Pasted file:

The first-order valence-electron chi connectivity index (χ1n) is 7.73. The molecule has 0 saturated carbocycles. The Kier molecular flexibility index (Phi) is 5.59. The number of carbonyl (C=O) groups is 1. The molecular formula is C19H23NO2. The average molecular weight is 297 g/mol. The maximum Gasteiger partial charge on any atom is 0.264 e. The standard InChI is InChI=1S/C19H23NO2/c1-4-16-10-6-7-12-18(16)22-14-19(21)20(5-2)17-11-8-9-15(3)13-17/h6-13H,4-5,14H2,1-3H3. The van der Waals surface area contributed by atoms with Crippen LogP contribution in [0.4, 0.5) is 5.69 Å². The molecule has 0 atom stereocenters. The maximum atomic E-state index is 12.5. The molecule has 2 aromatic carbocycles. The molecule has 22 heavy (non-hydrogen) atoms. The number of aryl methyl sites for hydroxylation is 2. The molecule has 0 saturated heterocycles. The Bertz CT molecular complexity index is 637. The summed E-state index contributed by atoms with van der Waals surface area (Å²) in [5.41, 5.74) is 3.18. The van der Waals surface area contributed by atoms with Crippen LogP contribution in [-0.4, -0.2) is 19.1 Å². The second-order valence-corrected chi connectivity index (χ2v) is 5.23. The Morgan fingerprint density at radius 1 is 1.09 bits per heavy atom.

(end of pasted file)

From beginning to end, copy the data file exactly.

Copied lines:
The first-order valence-electron chi connectivity index (χ1n) is 7.73. The molecule has 0 saturated carbocycles. The Kier molecular flexibility index (Phi) is 5.59. The number of carbonyl (C=O) groups is 1. The molecular formula is C19H23NO2. The average molecular weight is 297 g/mol. The maximum Gasteiger partial charge on any atom is 0.264 e. The standard InChI is InChI=1S/C19H23NO2/c1-4-16-10-6-7-12-18(16)22-14-19(21)20(5-2)17-11-8-9-15(3)13-17/h6-13H,4-5,14H2,1-3H3. The van der Waals surface area contributed by atoms with Crippen LogP contribution in [0.4, 0.5) is 5.69 Å². The molecule has 0 atom stereocenters. The maximum atomic E-state index is 12.5. The molecule has 2 aromatic carbocycles. The molecule has 22 heavy (non-hydrogen) atoms. The number of aryl methyl sites for hydroxylation is 2. The molecule has 0 saturated heterocycles. The Bertz CT molecular complexity index is 637. The summed E-state index contributed by atoms with van der Waals surface area (Å²) in [5.41, 5.74) is 3.18. The van der Waals surface area contributed by atoms with Crippen LogP contribution in [-0.4, -0.2) is 19.1 Å². The second-order valence-corrected chi connectivity index (χ2v) is 5.23. The Morgan fingerprint density at radius 1 is 1.09 bits per heavy atom.